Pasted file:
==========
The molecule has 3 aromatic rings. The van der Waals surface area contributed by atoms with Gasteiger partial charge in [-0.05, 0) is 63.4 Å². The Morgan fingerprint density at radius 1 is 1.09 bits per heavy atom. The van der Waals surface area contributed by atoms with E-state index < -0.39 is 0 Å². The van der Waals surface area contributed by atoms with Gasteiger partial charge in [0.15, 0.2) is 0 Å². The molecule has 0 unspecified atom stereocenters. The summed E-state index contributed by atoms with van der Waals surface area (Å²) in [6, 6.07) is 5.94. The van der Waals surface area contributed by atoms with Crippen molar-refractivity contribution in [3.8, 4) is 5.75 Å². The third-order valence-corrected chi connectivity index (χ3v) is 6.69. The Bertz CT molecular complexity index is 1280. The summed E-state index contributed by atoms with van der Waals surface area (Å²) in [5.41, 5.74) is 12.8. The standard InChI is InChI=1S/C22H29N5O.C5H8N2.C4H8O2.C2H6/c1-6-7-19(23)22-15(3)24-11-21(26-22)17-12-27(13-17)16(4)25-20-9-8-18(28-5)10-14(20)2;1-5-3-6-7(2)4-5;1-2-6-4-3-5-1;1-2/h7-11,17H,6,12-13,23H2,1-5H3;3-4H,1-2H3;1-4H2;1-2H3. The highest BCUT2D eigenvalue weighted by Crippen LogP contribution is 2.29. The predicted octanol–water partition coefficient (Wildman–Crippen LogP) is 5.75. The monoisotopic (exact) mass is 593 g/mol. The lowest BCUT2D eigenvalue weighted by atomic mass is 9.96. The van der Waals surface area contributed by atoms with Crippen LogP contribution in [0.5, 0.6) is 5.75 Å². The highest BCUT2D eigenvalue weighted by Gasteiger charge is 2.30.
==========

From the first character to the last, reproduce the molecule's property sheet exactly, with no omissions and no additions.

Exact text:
The molecule has 3 aromatic rings. The van der Waals surface area contributed by atoms with Gasteiger partial charge in [-0.05, 0) is 63.4 Å². The Morgan fingerprint density at radius 1 is 1.09 bits per heavy atom. The van der Waals surface area contributed by atoms with E-state index < -0.39 is 0 Å². The van der Waals surface area contributed by atoms with Gasteiger partial charge in [0.15, 0.2) is 0 Å². The molecule has 0 unspecified atom stereocenters. The summed E-state index contributed by atoms with van der Waals surface area (Å²) in [6, 6.07) is 5.94. The van der Waals surface area contributed by atoms with Crippen molar-refractivity contribution in [3.8, 4) is 5.75 Å². The third-order valence-corrected chi connectivity index (χ3v) is 6.69. The Bertz CT molecular complexity index is 1280. The summed E-state index contributed by atoms with van der Waals surface area (Å²) in [5.41, 5.74) is 12.8. The standard InChI is InChI=1S/C22H29N5O.C5H8N2.C4H8O2.C2H6/c1-6-7-19(23)22-15(3)24-11-21(26-22)17-12-27(13-17)16(4)25-20-9-8-18(28-5)10-14(20)2;1-5-3-6-7(2)4-5;1-2-6-4-3-5-1;1-2/h7-11,17H,6,12-13,23H2,1-5H3;3-4H,1-2H3;1-4H2;1-2H3. The highest BCUT2D eigenvalue weighted by Crippen LogP contribution is 2.29. The predicted octanol–water partition coefficient (Wildman–Crippen LogP) is 5.75. The monoisotopic (exact) mass is 593 g/mol. The lowest BCUT2D eigenvalue weighted by atomic mass is 9.96. The van der Waals surface area contributed by atoms with Crippen LogP contribution in [0.5, 0.6) is 5.75 Å². The highest BCUT2D eigenvalue weighted by Gasteiger charge is 2.30.